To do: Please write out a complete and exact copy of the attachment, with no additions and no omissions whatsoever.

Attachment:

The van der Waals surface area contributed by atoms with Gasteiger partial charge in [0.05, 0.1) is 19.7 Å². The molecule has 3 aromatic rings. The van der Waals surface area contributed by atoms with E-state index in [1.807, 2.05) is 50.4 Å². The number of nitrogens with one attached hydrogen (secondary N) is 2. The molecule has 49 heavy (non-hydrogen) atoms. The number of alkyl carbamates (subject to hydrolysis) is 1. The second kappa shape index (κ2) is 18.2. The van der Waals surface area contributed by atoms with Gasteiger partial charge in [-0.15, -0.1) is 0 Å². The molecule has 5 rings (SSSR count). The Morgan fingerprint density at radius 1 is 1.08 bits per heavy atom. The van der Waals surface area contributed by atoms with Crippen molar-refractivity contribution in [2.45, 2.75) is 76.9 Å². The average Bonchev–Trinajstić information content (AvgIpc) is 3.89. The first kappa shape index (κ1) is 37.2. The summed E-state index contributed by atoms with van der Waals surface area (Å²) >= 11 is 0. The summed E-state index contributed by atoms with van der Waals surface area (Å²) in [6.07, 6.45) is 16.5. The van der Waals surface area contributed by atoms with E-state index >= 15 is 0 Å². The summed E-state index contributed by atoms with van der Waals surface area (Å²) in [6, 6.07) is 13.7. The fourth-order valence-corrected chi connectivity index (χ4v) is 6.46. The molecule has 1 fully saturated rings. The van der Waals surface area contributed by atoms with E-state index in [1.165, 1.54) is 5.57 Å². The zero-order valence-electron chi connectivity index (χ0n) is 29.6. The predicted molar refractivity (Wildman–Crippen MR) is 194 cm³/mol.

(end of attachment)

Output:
The van der Waals surface area contributed by atoms with Gasteiger partial charge in [0.05, 0.1) is 19.7 Å². The molecule has 3 aromatic rings. The van der Waals surface area contributed by atoms with E-state index in [1.807, 2.05) is 50.4 Å². The number of nitrogens with one attached hydrogen (secondary N) is 2. The molecule has 49 heavy (non-hydrogen) atoms. The number of alkyl carbamates (subject to hydrolysis) is 1. The second kappa shape index (κ2) is 18.2. The van der Waals surface area contributed by atoms with Gasteiger partial charge in [-0.15, -0.1) is 0 Å². The molecule has 5 rings (SSSR count). The Morgan fingerprint density at radius 1 is 1.08 bits per heavy atom. The van der Waals surface area contributed by atoms with Crippen molar-refractivity contribution in [2.45, 2.75) is 76.9 Å². The average Bonchev–Trinajstić information content (AvgIpc) is 3.89. The first kappa shape index (κ1) is 37.2. The summed E-state index contributed by atoms with van der Waals surface area (Å²) >= 11 is 0. The summed E-state index contributed by atoms with van der Waals surface area (Å²) in [6.07, 6.45) is 16.5. The van der Waals surface area contributed by atoms with E-state index >= 15 is 0 Å². The summed E-state index contributed by atoms with van der Waals surface area (Å²) in [6, 6.07) is 13.7. The fourth-order valence-corrected chi connectivity index (χ4v) is 6.46. The molecule has 1 fully saturated rings. The van der Waals surface area contributed by atoms with E-state index in [1.165, 1.54) is 5.57 Å². The zero-order valence-electron chi connectivity index (χ0n) is 29.6. The predicted molar refractivity (Wildman–Crippen MR) is 194 cm³/mol.